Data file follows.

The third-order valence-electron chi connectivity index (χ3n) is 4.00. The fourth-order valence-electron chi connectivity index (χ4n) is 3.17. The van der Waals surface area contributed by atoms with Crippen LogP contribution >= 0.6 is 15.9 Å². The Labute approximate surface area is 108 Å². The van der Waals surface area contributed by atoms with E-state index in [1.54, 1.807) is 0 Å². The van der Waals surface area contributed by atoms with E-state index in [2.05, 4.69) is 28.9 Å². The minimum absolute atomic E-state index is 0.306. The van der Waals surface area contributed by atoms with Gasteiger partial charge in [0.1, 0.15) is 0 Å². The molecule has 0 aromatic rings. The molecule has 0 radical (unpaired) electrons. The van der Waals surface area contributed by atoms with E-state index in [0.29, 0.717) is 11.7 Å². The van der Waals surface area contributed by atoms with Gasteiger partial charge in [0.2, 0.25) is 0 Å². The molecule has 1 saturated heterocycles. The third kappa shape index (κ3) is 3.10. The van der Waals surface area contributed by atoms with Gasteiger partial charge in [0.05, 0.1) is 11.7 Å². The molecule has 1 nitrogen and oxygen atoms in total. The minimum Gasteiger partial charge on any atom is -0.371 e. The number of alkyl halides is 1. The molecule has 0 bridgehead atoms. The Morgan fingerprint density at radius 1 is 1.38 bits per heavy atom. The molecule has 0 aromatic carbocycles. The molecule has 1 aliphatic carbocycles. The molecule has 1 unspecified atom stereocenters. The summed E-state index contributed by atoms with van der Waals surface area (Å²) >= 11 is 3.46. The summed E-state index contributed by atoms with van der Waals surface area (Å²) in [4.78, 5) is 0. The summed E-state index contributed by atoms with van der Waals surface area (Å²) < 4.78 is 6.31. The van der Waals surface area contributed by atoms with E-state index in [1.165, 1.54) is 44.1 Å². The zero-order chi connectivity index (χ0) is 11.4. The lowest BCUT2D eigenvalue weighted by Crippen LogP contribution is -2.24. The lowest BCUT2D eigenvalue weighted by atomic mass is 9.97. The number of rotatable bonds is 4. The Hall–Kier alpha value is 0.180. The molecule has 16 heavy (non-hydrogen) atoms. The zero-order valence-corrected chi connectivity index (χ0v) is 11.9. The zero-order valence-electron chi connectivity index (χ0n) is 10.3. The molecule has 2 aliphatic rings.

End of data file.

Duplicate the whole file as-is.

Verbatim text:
The third-order valence-electron chi connectivity index (χ3n) is 4.00. The fourth-order valence-electron chi connectivity index (χ4n) is 3.17. The van der Waals surface area contributed by atoms with Crippen LogP contribution >= 0.6 is 15.9 Å². The Labute approximate surface area is 108 Å². The van der Waals surface area contributed by atoms with E-state index in [1.54, 1.807) is 0 Å². The van der Waals surface area contributed by atoms with E-state index in [2.05, 4.69) is 28.9 Å². The minimum absolute atomic E-state index is 0.306. The van der Waals surface area contributed by atoms with Gasteiger partial charge in [0.1, 0.15) is 0 Å². The molecule has 0 aromatic rings. The molecule has 0 radical (unpaired) electrons. The van der Waals surface area contributed by atoms with E-state index in [0.29, 0.717) is 11.7 Å². The van der Waals surface area contributed by atoms with Gasteiger partial charge in [0.2, 0.25) is 0 Å². The molecule has 1 saturated heterocycles. The third kappa shape index (κ3) is 3.10. The van der Waals surface area contributed by atoms with Gasteiger partial charge in [0.05, 0.1) is 11.7 Å². The molecule has 1 nitrogen and oxygen atoms in total. The minimum Gasteiger partial charge on any atom is -0.371 e. The number of alkyl halides is 1. The molecule has 0 bridgehead atoms. The Morgan fingerprint density at radius 1 is 1.38 bits per heavy atom. The molecule has 0 aromatic carbocycles. The molecule has 1 aliphatic carbocycles. The molecule has 1 unspecified atom stereocenters. The summed E-state index contributed by atoms with van der Waals surface area (Å²) >= 11 is 3.46. The summed E-state index contributed by atoms with van der Waals surface area (Å²) in [4.78, 5) is 0. The summed E-state index contributed by atoms with van der Waals surface area (Å²) < 4.78 is 6.31. The van der Waals surface area contributed by atoms with E-state index in [1.165, 1.54) is 44.1 Å². The zero-order chi connectivity index (χ0) is 11.4. The lowest BCUT2D eigenvalue weighted by Crippen LogP contribution is -2.24. The lowest BCUT2D eigenvalue weighted by atomic mass is 9.97. The number of rotatable bonds is 4. The Hall–Kier alpha value is 0.180. The molecule has 16 heavy (non-hydrogen) atoms. The zero-order valence-corrected chi connectivity index (χ0v) is 11.9. The zero-order valence-electron chi connectivity index (χ0n) is 10.3. The molecule has 2 aliphatic rings.